Thursday, June 27, 2013

Version Control

I'm a developer of yea old ways and old days. Most of my work is in embedded systems that involve no OS at all, or contain  nothing more than a framework to start work from. To make things a bit more chaotic, a lot of my work also involves designing hardware as well as writing appropriate firmware for the hardware that has been designed.
My firmware workflow is more or less set, if the firmware is being written from scratch. It basically involves writing hardware test modules, then laying down the final applications's foundation and then to integrate low level code in the foundation.
Once the low level code starts living together, it boils down to writing higher up interfaces to correctly implement the required functionality. Now, when I am writing so much of code (smallest project being a few hundred lines of assembly code, largest one being few thousand lines of C code) there was always a need of keeping a track of what I have done and when code broke, be able to revert back to the older working version.
In my initiate days (like 15 years ago), I had set up a simple system for backing up my code and maintaining a proper track of changes made etc. Since I was a lone developer on every one of my project modules, this way worked very well, and I never felt real need to start learning any of the fancier VCS implementations like SVN or CVS etc.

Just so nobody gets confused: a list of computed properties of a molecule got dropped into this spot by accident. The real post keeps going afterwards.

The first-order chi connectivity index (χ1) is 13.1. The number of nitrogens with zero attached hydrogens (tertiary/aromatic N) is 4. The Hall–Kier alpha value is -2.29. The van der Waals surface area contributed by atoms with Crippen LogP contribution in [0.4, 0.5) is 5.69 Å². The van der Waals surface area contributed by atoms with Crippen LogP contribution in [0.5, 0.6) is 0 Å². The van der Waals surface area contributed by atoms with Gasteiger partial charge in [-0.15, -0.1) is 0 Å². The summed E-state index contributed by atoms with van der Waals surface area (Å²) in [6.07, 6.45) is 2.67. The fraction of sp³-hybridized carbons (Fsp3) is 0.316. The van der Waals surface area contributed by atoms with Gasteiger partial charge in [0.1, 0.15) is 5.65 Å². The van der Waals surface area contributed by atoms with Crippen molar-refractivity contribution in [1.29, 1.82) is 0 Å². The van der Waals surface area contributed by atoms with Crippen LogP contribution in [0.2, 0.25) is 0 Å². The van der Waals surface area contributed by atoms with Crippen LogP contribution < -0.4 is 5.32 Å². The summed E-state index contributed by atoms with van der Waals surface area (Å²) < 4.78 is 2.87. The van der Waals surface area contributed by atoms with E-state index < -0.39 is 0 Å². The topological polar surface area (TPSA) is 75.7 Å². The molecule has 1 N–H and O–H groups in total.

However, for the last few years or so, my projects are becoming bigger and there is now need to follow/track/revert/etc. changes made to my hardware designs as well as to my firmware. And to top it off, I have learnt to program in Python and WxPython and now some of my works also involve GUI/Non-GUI applications written in Python. And of course my simple system started showing cracks. Some of these cracks were simply my laziness (:P) and some of them were simply because I am not a thinker with lot of foresight (Hmmmm, maybe I shouldn't admit this in writing!)

So I finally put up SVN (TortoiseSVN, on Windows, because most of my other, software was on Windows). Unfortunately, probably because of my lack of clarity of concepts, I failed to make SVN fit to my workflow! That is when I came across an article by Joel Spolsky (
introducing Mercurial.
And in two days time, I was able to wrap almost all (95%) of my workflow in Mercurial. And on top of that I found out that I was able to wrap the remaining workflow (5%) around Mercurial. Today I am a happy user of the excellent tool. I use TortoiseHg ( on Windows 7, and am able to track/revert/follow everything that I do. Including my hardware designs, todos and code!
This is not going to be a Hg tutorial, because there are more than few resources that teach Hg to even a log! The resources that were useful to me were:

1 comment:

  1. I have a question even though I haven't used this tool! Is this tool providing the reusability of code while compiling and working on some other project? So I can keep my base layer common and go on adding different applications?
    Sorry if it is a really absurd question!